For many decades this newspaper has favored careful policies to help restrain world population growth.
The basics: (1) Thoughtful parents conceiving only as many children as they are able to love, educate, and nurture. (2) Alert societies aware of the penalties incurred when population growth outstrips economic growth, sensible living space, environmental preservation, and resource sustainability.
In light of this long-held view on population self-control, it may seem surprising that China's recent easing of its dictated one-child-per-family policy gains approval. China is, after all, the world's most populous nation (with India threatening to take that dubious title in the next century).
The reasons for giving a nod to China's loosening are fairly simple: Parental free choice on birth planning is preferable to state mandate - especially one that has sometimes provided an excuse for female infanticide. China has been fairly successful in educating citizens about population restraint. In some city areas, populations due to births have fallen. (Not so, populations from migration.) Single children complain of urban loneliness, especially when both parents work long hours. Living standards have grown to a point where more than one child can be adequately cared for. And with economic freedom should come more personal freedom and responsibility in family matters.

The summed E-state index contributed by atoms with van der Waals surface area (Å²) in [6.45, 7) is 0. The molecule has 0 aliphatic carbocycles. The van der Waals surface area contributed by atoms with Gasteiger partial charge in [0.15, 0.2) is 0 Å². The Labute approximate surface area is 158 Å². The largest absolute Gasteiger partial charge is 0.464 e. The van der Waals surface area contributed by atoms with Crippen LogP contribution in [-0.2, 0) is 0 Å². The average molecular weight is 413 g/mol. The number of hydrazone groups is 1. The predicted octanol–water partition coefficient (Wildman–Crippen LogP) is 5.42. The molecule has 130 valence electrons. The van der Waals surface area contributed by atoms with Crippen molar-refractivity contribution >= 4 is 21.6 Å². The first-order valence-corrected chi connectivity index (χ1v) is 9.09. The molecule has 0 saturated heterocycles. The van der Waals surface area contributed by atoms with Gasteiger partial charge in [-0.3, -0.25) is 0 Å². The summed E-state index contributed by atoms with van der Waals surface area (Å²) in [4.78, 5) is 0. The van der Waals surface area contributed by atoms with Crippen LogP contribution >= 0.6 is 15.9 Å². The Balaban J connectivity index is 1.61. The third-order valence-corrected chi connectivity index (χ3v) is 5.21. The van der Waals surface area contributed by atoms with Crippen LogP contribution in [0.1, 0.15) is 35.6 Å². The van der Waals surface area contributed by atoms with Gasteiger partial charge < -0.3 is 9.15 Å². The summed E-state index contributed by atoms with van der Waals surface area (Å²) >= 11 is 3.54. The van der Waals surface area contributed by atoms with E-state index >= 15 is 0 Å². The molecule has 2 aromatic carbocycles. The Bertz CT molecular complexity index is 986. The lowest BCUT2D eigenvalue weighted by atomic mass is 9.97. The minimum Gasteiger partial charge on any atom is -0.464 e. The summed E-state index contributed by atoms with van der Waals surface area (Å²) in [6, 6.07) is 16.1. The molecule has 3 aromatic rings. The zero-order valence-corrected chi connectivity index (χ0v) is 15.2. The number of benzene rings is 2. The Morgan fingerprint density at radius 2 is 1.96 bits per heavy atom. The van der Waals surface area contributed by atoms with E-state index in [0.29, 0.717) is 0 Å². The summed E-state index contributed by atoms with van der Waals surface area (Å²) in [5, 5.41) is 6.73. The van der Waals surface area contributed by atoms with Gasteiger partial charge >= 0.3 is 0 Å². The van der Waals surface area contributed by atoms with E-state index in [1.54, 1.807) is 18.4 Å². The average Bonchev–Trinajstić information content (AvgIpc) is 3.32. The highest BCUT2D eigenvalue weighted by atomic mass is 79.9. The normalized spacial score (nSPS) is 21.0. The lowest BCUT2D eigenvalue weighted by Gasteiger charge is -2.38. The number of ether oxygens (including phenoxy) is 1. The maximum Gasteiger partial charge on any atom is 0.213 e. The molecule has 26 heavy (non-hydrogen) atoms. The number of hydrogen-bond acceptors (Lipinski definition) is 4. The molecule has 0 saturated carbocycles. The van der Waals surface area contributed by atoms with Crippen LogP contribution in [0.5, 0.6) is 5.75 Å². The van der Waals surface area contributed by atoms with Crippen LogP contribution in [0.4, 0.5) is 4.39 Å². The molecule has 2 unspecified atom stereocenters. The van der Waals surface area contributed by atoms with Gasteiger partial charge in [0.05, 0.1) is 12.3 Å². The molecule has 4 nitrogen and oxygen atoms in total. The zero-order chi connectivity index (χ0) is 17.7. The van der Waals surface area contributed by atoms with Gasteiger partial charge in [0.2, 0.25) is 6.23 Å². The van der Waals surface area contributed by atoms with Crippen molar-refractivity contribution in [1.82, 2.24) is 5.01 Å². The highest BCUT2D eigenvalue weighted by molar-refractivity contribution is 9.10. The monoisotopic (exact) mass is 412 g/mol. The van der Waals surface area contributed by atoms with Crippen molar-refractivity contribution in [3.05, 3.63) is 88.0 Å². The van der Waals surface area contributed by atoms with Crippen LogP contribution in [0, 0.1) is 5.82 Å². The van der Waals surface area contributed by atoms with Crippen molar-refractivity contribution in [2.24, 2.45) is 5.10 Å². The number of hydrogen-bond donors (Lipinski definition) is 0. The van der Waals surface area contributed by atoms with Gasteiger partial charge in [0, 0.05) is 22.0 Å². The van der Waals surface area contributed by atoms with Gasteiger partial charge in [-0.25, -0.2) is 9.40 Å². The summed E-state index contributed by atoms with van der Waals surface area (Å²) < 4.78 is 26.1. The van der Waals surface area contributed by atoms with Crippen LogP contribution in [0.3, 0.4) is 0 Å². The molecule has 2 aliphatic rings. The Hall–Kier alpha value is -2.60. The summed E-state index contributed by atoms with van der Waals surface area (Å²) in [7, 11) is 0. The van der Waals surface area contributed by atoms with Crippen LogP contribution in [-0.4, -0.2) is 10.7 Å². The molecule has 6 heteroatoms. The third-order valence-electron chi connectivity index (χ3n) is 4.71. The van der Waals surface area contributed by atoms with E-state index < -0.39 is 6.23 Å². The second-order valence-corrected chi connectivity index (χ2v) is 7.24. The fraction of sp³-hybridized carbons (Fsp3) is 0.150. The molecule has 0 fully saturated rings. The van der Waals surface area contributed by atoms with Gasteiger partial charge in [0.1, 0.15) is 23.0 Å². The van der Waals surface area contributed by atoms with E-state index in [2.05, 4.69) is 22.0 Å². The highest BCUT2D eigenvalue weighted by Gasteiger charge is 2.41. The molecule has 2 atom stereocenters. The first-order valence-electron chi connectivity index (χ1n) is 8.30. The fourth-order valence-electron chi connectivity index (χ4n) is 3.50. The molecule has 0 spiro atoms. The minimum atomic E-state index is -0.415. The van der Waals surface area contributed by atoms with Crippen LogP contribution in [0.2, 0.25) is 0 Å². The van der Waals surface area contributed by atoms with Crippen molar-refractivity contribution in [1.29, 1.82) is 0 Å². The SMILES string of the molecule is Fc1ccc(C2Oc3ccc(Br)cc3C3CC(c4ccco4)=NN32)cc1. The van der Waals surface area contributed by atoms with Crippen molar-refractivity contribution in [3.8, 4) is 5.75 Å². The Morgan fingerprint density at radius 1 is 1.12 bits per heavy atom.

It should be noted that in some of China's surrounding Asian Tiger nations, prosperity has been accompanied by lower birth rates, higher education rates, gradual democratizing, and, as we have lately seen, even freedom to make economic mistakes.
Following what may now be called China's one-plus child policy, other peoples whose high birth rates are straining family and societal ability to give adequate care to children might follow the same sequence. Teach the reasons for restraint; then leave couples free to make their own decisions, armed with that knowledge.